No words can better sum up why I so despise Steam, and Valve for creating it and forcing it upon my computer.

Anyone on the Escapist who knows me, knows I hate Steam for a multitude of reasons, ranging from totally valid to petty and absurd. I won't go into a thousand-word rant on it because it's something I've said many times before, but I will say it is nice to see an article by someone else which highlights some of the flaws in Valve's abominable DRM/Malware "service".

Really, Intel was your best choice as a "good" monopoly? What, with all their business dealings in order to persuade/coerce vendors to stock Intel processors instead of AMD through big rebates, even during the time when Athlon XP easily handed Pentium 4 its ass on a silver platter? Then again, ATI/Nvidia were in a price fixing scandal a year or two ago so none of the three companies are clean.

Oh yeah, and one of the reasons I hate Steam is because you can't resell a game that uses Steam. Even if its a retail copy. For example, I bought Supreme Commander 2 retail 2 weeks ago, and promptly regretted it. Now, I can't give the game back due to using the Steam code. Wonderful.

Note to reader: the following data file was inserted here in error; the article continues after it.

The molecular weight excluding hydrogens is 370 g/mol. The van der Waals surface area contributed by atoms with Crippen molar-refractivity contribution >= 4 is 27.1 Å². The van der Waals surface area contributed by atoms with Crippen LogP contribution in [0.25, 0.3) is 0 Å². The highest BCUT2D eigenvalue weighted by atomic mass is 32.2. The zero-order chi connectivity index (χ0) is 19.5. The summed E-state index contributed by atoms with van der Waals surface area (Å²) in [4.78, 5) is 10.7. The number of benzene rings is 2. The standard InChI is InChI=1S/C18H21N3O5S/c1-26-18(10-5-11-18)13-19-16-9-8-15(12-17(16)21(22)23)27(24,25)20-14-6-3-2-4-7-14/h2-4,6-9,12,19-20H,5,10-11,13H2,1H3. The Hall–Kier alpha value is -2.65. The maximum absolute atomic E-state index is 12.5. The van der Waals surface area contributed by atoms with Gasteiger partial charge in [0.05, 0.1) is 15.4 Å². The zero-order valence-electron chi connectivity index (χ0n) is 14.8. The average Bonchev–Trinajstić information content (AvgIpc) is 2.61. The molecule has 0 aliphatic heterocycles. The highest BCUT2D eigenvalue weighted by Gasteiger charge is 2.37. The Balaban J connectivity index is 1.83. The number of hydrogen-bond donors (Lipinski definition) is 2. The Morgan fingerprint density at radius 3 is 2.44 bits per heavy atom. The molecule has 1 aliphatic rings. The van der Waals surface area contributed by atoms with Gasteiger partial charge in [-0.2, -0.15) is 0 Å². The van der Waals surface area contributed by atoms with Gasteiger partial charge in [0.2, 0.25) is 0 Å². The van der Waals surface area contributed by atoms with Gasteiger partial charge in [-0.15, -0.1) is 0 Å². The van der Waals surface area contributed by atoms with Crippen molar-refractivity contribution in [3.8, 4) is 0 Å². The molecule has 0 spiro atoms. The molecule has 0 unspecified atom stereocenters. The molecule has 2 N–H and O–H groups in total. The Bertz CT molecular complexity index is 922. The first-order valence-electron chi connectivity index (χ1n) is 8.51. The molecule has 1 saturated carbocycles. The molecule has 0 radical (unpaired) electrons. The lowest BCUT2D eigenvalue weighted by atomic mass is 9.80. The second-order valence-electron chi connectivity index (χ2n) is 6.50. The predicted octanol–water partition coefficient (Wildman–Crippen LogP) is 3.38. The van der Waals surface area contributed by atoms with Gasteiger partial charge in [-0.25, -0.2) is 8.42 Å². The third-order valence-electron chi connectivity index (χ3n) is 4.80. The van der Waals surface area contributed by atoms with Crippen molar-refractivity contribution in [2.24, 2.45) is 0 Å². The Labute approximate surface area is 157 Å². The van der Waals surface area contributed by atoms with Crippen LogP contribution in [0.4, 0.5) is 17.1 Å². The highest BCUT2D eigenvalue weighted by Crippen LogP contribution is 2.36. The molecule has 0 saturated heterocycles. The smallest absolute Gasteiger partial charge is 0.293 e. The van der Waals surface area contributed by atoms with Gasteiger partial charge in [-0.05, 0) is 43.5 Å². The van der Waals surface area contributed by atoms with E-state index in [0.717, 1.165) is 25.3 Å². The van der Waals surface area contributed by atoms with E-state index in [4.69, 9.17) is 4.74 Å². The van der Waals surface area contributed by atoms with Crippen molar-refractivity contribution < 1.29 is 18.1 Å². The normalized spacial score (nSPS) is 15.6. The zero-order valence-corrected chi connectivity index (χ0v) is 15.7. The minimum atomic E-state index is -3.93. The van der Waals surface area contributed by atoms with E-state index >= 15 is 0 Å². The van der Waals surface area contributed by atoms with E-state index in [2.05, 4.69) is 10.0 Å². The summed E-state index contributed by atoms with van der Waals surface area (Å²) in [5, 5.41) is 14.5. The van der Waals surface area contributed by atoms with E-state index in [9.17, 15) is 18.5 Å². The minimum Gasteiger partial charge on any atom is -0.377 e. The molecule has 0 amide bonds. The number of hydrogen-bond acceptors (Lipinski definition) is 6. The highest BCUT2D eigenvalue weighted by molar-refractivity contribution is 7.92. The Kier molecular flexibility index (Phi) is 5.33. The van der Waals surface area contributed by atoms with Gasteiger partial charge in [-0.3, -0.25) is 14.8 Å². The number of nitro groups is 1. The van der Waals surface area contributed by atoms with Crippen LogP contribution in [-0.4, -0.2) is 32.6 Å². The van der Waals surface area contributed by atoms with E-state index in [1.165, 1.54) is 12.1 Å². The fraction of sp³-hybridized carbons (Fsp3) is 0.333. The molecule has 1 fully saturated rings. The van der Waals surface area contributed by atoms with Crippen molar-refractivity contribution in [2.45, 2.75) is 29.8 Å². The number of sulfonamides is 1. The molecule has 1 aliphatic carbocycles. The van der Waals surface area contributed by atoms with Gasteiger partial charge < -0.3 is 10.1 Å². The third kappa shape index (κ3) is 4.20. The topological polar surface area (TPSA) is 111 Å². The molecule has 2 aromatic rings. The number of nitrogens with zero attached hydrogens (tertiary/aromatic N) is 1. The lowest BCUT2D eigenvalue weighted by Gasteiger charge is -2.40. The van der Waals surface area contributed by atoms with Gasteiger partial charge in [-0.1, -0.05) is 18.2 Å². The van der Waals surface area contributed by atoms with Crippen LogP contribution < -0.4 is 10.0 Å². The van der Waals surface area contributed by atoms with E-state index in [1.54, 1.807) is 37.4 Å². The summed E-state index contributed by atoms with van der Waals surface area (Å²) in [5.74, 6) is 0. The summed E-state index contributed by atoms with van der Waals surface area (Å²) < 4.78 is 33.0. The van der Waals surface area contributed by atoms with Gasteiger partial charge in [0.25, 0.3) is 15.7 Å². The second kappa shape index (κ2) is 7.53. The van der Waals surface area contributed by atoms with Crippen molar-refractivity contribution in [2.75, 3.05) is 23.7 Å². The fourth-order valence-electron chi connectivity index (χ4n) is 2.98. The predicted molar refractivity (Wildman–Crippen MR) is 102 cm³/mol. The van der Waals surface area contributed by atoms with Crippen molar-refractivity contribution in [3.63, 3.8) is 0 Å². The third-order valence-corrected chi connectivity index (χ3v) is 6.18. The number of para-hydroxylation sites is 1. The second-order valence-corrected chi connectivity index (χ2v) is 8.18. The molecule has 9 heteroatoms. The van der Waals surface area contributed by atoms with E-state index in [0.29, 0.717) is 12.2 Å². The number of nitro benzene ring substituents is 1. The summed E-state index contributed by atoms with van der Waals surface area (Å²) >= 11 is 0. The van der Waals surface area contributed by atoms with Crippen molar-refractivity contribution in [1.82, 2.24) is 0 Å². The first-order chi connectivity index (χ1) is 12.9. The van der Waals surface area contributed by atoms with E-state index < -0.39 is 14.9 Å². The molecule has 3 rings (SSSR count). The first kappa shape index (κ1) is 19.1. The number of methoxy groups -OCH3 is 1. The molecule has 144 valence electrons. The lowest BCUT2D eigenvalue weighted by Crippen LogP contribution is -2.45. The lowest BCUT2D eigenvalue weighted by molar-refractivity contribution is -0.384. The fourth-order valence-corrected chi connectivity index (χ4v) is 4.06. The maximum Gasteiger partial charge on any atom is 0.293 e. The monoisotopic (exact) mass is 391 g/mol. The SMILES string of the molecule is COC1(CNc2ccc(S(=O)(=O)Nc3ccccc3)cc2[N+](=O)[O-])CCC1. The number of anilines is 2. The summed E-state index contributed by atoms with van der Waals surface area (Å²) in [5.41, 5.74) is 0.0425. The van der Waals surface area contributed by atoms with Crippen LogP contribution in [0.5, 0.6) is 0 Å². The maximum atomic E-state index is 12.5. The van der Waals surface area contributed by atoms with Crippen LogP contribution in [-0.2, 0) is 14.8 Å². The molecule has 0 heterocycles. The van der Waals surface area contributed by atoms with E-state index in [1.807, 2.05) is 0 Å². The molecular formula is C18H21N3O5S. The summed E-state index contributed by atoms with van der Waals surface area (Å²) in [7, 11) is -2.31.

Urk. Double post.

Edit: Double post. Servers seem to be acting up.

Superlordbasil:
regardless the ethics and possible problems a round of applause to valve for perhaps grabbing what could be one of the biggest gaming money bags in its history. If the vast majority of PC gamers went steam wards valve would literally become the PC market and if there was anyway to replicate this in the console market one day then the skies the limit

Last time I checked, LIVE offers digital sales to the 360, and not just small games. So I am going to guess that you already got your wish. Happy birthday!

Overlord59:
It does seem as though the market is heading towards a Steam based monopoly. While I like Steam and use it (very) regularly I do use Impulse as well. I feel it is a shame that it seems as though Steam (and Valve) will control this because in my opinion Impulse and Stardock provide an excellent service which is just as good. Although, as shown from the article, this does not apply to the publishing side of things but the fact that this is a deciding factor for digital downloads to everyday people seems unfair to Valve's competitors.